How to use colour to improve accessibility

You can read and learn and experiment... or work with me to get the immediate benefit of 20 years' experience in strategy, copywriting, design, development and publishing. I create affordable sales, training and community websites that work!

My initial 30 minute consultation is free, and I provide fixed quotes for projects, so you don't go over budget.

Improving website accessibility: colour

Before and After photos were one of the few positives of lockdown. Pollution sucks colour from our lives – literally. Now imagine how hard life is, for people with permanent disabilities that affect vision?

I create Websites That Work, and accessible websites are good business. Accessibility NOT just a legal and social hassle to accommodate disabled people, user-friendly is better for ALL of us!

Improve contrast – but not too much

Words need a definite background and foreground. I could get technical about contrast ratios, but most of it is common sense.

Too MUCH contrast can be as bad as too little. I rarely use #000000 (black) with #FFFFFF (white). I take the black up one tone so shadows show, and page backgrounds are a very light grey (which also helps white panels stand out!)

For decades, I was taught white on dark text is unreadable. But on a phone, white text on a dark background works better for ME. Too much white glows and forms halos.

There are online contrast checkers to verify the contrast of your color choices for your corporate palette.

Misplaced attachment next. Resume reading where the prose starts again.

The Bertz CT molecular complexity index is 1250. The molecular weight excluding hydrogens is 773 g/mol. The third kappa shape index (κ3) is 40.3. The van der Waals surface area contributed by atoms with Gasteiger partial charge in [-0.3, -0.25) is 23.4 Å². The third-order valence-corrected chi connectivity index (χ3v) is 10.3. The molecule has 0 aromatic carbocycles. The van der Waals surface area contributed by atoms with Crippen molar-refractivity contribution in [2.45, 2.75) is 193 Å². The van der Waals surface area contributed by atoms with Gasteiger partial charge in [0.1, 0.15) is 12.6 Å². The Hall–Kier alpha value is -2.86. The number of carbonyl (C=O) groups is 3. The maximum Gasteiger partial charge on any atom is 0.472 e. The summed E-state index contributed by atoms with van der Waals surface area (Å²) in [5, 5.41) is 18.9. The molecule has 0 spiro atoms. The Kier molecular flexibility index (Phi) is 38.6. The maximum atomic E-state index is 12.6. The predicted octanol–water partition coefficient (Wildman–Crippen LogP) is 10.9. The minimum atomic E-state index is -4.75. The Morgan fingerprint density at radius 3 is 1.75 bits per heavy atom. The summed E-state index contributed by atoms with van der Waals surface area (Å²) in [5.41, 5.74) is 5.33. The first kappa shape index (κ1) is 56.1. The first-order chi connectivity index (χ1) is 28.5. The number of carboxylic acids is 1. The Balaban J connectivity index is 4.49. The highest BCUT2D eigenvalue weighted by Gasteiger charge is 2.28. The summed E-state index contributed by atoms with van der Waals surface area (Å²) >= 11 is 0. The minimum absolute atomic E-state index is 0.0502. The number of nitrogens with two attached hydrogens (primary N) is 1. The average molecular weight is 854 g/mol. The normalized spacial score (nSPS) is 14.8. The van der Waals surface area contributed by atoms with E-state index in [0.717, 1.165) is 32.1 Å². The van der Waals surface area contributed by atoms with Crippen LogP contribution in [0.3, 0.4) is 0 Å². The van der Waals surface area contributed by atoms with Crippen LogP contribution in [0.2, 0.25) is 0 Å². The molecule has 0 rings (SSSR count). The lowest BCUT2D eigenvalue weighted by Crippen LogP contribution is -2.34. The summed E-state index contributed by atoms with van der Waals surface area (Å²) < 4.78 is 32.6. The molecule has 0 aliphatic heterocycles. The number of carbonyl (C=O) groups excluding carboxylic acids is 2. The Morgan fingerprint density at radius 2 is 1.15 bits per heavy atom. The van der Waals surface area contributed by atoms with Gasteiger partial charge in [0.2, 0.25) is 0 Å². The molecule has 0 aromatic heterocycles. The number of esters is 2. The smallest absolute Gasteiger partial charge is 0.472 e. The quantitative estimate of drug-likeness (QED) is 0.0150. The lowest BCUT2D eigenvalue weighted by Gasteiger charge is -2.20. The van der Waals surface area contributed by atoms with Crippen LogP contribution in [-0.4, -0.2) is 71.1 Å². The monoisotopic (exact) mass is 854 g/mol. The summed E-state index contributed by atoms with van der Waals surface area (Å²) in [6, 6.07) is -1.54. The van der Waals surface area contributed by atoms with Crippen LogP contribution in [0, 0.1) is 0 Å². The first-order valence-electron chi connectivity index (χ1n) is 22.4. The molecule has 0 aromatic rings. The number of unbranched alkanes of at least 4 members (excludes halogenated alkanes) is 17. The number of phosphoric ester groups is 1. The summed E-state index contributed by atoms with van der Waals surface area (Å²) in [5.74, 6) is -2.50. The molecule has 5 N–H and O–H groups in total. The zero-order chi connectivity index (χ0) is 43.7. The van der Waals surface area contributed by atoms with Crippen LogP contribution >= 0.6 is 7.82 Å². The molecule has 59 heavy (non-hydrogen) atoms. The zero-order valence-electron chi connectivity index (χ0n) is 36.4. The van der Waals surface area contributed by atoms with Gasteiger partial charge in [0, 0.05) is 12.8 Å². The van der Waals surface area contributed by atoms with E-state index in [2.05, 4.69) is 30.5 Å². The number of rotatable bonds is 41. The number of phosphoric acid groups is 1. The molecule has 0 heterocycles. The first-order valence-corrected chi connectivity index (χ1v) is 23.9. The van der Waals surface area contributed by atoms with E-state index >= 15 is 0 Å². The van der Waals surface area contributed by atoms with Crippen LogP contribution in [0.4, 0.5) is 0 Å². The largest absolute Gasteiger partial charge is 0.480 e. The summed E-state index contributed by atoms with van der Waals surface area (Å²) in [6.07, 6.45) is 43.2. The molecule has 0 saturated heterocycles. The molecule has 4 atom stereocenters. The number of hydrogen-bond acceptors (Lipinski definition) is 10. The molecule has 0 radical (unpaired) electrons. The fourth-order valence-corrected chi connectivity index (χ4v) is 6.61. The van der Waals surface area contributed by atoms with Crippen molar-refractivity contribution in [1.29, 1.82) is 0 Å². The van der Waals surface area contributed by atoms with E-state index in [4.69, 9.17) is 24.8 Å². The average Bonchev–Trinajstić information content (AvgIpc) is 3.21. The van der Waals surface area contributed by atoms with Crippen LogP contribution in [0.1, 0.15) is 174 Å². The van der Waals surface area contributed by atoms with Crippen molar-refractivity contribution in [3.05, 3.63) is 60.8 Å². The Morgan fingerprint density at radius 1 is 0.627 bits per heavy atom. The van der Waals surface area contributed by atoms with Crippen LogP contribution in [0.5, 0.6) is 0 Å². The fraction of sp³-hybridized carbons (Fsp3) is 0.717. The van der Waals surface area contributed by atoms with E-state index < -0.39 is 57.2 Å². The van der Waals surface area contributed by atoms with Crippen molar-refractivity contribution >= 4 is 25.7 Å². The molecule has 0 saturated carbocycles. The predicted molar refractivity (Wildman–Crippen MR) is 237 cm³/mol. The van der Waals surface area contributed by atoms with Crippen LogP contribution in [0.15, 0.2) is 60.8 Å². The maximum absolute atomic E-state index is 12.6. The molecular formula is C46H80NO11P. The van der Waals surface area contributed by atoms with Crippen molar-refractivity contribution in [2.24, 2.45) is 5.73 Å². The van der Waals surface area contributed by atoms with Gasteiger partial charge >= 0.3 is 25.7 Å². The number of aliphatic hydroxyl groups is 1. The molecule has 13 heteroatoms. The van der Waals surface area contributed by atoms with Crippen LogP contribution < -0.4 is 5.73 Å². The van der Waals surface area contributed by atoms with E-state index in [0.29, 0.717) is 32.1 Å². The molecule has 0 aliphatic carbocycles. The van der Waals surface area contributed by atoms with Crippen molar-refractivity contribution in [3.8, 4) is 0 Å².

Upgrade colour-only formatting

It isn’t enough to put critical information in red. Add bold or capitals. Adapt the font. Add an icon. Make sure calls-to-action have clear and multiple cues.

Avoid colour-only navigation. Add an underline, a hover background, something that makes the hover obvious. Don’t be subtle about the “hamburger” icon ☰ – it needs styling too (sometimes designers forget because it only shows on mobile).

Allow for colour-blindness

Red-Green colour blindness is more common than you think – it affects up to 1 in 12 males (so that’s 8% of your customer base!) And your ability to see color also declines  with age.

Pay particular attention to tables, graphs and diagrams. When pie chart slices are next to each other, give a light/dark or bright/dull difference. Use labels. I personally dislike patterns because they shimmer.

Pay attention to text on photos

If I have text on photo captions, I give the caption a tinted background – perhaps 50% transparency.

Choose banner images with either very little detail, or large open patches of flat colour. Check that the photo resizes sensibly on mobile, and the text stays visible. Consider removing the background image for mobile screens.

Avoid textured backgrounds

In the 90’s I designed lots of website with fake paper backgrounds. Unless you want a retro feel, don’t make the same mistake!

Build a website that works for everyone

Embrace the power of color responsibly. Aim for a design that is not just beautiful, but also inclusive and accessible. A website that works well for customers, works harder to grow your business!

More on this topic